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Strike Witches
StrikeWitchesLogo.JPG
The logo of Strike Witches
ストライクウィッチーズ
Genre Military science fiction
Light novel
Strike Witches Suomus Iranko Chūtai Ganbaru (1), Koisuru (2), Hajikeru (3)
Author Noboru Yamaguchi
Illustrator Humikane Shimada, Hashigo Ueda
Publisher Kadokawa Shoten
Demographic Male
Imprint Kadokawa Sneaker Bunko
Original run October 2006 – ongoing
Volumes 3
Light novel
Strike Witches Otome no Maki 1-3
Author Hidehisa Nanbō
Illustrator Humikane Shimada, Hashigo Ueda
Publisher Kadokawa Shoten
Demographic Male
Imprint Kadokawa Sneaker Bunko
Original run August 2008August 2009
Volumes 3
Manga
Strike Witches Sōkū no Otome-tachi
Author Yoshiyuki Kazumi
Publisher Kadokawa Shoten
Demographic Seinen
Magazine Comp Ace
Original run September 26, 2005January 26, 2006
Manga
Strike Witches Tenkū no Otome-tachi
Author Yuki Tanaka
Publisher Kadokawa Shoten
Demographic Seinen
Magazine Comp Ace
Original run July 26, 2008December 26, 2008
Volumes 2
Manga
Strike Witches 1.5
Author Kyougoku Shin (mangaka)
Publisher Kadokawa Shoten
Demographic Seinen
Magazine NyanType
Original run September 26, 2009 – ongoing
Original video animation
Director Kunihisa Sugishima
Studio Gonzo (studio)
Released January 1, 2007
Runtime 24 minutes
Episodes 1
TV anime
Director Kazuhiro Takamura
Writer Tsuyoshi Tamai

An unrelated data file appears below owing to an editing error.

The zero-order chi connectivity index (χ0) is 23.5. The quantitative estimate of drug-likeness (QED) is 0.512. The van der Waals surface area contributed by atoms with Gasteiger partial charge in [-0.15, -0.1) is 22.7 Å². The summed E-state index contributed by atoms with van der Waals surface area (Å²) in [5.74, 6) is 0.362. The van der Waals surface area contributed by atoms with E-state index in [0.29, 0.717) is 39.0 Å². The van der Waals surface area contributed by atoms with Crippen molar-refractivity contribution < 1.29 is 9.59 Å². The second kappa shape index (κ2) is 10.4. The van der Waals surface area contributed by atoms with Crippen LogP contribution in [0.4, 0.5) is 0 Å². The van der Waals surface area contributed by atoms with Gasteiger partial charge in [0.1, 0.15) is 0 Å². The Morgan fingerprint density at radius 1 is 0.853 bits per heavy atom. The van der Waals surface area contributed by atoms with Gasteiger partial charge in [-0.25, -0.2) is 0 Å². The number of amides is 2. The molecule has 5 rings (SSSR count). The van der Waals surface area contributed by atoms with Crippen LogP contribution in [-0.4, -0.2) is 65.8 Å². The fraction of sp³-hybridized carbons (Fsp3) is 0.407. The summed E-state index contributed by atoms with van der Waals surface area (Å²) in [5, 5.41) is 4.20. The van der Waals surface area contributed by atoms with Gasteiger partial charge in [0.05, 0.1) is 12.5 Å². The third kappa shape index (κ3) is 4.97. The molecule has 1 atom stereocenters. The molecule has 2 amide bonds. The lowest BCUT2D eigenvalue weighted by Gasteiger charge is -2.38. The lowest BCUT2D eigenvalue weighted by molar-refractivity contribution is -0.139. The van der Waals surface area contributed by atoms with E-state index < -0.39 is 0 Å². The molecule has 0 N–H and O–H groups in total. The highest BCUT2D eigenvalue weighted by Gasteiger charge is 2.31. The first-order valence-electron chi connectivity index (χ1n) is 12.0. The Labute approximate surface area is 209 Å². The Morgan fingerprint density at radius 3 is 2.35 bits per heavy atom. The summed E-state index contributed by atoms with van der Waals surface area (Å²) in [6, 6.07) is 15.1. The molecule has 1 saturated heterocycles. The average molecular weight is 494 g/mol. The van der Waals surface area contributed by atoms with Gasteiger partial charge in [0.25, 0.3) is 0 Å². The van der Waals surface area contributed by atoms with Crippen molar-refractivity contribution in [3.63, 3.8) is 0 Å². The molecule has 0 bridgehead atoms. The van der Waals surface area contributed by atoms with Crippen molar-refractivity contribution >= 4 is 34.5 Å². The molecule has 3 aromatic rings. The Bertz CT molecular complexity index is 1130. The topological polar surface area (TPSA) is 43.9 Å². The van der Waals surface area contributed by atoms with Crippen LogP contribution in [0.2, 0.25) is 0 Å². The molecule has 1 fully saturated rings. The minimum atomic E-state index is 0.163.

Shōji Saeki
Taka'aki Suzuki
Tatsuhiko Urahata
Studio Gonzo
Licensor Canada United States Funimation Entertainment
Network Fukui TV
Original run July 3, 2008September 18, 2008
Episodes 12 (List of episodes)
TV anime
Strike Witches 2-ki
Director Kazuhiro Takamura
Studio AIC
Anime and Manga Portal

Strike Witches (ストライクウィッチーズ Sutoraiku Witchīzu ?) is a mixed-media project originally created by Humikane Shimada via a series of magazine illustration columns. It was later adapted into two light novel series, two manga series, an anime OVA, and a televised anime series. The story revolves around teenage girls who are essentially moe anthropomorphizations of military planes. The OVA preview episode was released on January 1, 2007. The televised anime series later premiered on July 3, 2008, concluding September 18. Official confirmation of a second season of the anime was announced on February 27, 2009.[1]

Contents

Plot